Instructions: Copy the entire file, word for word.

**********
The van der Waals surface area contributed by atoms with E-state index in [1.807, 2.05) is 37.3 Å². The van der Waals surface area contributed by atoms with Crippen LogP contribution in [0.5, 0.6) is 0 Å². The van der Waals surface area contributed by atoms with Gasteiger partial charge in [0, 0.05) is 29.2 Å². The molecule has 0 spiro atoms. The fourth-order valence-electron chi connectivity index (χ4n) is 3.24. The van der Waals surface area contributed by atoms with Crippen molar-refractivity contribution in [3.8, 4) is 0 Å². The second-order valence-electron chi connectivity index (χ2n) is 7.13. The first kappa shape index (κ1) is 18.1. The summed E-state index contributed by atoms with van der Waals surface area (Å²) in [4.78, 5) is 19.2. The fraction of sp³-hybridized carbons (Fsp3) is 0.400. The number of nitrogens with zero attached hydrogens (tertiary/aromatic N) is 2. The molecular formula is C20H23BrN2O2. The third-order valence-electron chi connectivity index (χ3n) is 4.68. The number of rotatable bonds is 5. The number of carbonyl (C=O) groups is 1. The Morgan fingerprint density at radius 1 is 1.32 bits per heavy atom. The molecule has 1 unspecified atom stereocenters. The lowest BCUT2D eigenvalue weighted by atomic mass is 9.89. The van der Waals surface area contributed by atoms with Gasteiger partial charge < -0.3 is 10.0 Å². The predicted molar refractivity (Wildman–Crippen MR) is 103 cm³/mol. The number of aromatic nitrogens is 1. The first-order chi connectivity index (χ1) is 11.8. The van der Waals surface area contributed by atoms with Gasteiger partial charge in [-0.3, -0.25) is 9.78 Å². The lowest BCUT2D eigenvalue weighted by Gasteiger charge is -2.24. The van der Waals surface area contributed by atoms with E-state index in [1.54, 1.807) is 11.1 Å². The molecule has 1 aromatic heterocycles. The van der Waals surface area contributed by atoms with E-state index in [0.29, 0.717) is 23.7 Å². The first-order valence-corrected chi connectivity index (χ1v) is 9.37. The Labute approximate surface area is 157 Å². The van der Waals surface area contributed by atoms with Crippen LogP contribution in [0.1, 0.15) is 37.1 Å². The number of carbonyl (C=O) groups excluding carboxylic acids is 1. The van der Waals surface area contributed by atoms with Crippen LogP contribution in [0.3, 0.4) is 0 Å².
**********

The van der Waals surface area contributed by atoms with E-state index in [1.807, 2.05) is 37.3 Å². The van der Waals surface area contributed by atoms with Crippen LogP contribution in [0.5, 0.6) is 0 Å². The van der Waals surface area contributed by atoms with Gasteiger partial charge in [0, 0.05) is 29.2 Å². The molecule has 0 spiro atoms. The fourth-order valence-electron chi connectivity index (χ4n) is 3.24. The van der Waals surface area contributed by atoms with Crippen molar-refractivity contribution in [3.8, 4) is 0 Å². The second-order valence-electron chi connectivity index (χ2n) is 7.13. The first kappa shape index (κ1) is 18.1. The summed E-state index contributed by atoms with van der Waals surface area (Å²) in [4.78, 5) is 19.2. The fraction of sp³-hybridized carbons (Fsp3) is 0.400. The number of nitrogens with zero attached hydrogens (tertiary/aromatic N) is 2. The molecular formula is C20H23BrN2O2. The third-order valence-electron chi connectivity index (χ3n) is 4.68. The number of rotatable bonds is 5. The number of carbonyl (C=O) groups is 1. The Morgan fingerprint density at radius 1 is 1.32 bits per heavy atom. The molecule has 1 unspecified atom stereocenters. The lowest BCUT2D eigenvalue weighted by atomic mass is 9.89. The van der Waals surface area contributed by atoms with Gasteiger partial charge < -0.3 is 10.0 Å². The predicted molar refractivity (Wildman–Crippen MR) is 103 cm³/mol. The number of aromatic nitrogens is 1. The first-order chi connectivity index (χ1) is 11.8. The van der Waals surface area contributed by atoms with Gasteiger partial charge in [-0.3, -0.25) is 9.78 Å². The lowest BCUT2D eigenvalue weighted by Gasteiger charge is -2.24. The van der Waals surface area contributed by atoms with E-state index in [1.54, 1.807) is 11.1 Å². The molecule has 1 aromatic heterocycles. The van der Waals surface area contributed by atoms with E-state index in [0.29, 0.717) is 23.7 Å². The first-order valence-corrected chi connectivity index (χ1v) is 9.37. The Labute approximate surface area is 157 Å². The van der Waals surface area contributed by atoms with Crippen LogP contribution in [0.1, 0.15) is 37.1 Å². The number of carbonyl (C=O) groups excluding carboxylic acids is 1. The van der Waals surface area contributed by atoms with Crippen LogP contribution in [0.3, 0.4) is 0 Å².